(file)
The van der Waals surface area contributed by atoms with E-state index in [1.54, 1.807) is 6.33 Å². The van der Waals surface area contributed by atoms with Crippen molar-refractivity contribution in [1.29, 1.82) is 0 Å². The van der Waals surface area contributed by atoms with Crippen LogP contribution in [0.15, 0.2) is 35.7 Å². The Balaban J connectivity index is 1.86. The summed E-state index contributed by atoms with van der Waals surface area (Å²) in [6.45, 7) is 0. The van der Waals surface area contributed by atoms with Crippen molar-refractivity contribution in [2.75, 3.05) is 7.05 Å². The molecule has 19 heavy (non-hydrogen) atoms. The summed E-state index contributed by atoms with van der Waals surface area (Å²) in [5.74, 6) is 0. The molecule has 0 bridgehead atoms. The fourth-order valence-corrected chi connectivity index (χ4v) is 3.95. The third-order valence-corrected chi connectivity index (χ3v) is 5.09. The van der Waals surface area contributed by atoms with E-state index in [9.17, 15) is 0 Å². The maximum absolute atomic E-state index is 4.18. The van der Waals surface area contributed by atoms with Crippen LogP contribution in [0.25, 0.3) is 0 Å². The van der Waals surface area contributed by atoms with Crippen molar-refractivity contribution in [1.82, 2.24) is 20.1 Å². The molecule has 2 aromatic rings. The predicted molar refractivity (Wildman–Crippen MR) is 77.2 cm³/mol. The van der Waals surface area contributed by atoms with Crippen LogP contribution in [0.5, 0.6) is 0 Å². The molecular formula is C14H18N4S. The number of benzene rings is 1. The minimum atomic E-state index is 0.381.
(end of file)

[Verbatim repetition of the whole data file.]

The van der Waals surface area contributed by atoms with E-state index in [1.54, 1.807) is 6.33 Å². The van der Waals surface area contributed by atoms with Crippen molar-refractivity contribution in [1.29, 1.82) is 0 Å². The van der Waals surface area contributed by atoms with Crippen LogP contribution in [0.15, 0.2) is 35.7 Å². The Balaban J connectivity index is 1.86. The summed E-state index contributed by atoms with van der Waals surface area (Å²) in [6.45, 7) is 0. The van der Waals surface area contributed by atoms with Crippen molar-refractivity contribution in [2.75, 3.05) is 7.05 Å². The molecule has 19 heavy (non-hydrogen) atoms. The summed E-state index contributed by atoms with van der Waals surface area (Å²) in [5.74, 6) is 0. The molecule has 0 bridgehead atoms. The fourth-order valence-corrected chi connectivity index (χ4v) is 3.95. The third-order valence-corrected chi connectivity index (χ3v) is 5.09. The van der Waals surface area contributed by atoms with E-state index in [9.17, 15) is 0 Å². The maximum absolute atomic E-state index is 4.18. The van der Waals surface area contributed by atoms with Crippen LogP contribution in [0.25, 0.3) is 0 Å². The van der Waals surface area contributed by atoms with Crippen molar-refractivity contribution in [1.82, 2.24) is 20.1 Å². The molecule has 2 aromatic rings. The predicted molar refractivity (Wildman–Crippen MR) is 77.2 cm³/mol. The van der Waals surface area contributed by atoms with Crippen LogP contribution in [0.5, 0.6) is 0 Å². The molecular formula is C14H18N4S. The number of benzene rings is 1. The minimum atomic E-state index is 0.381.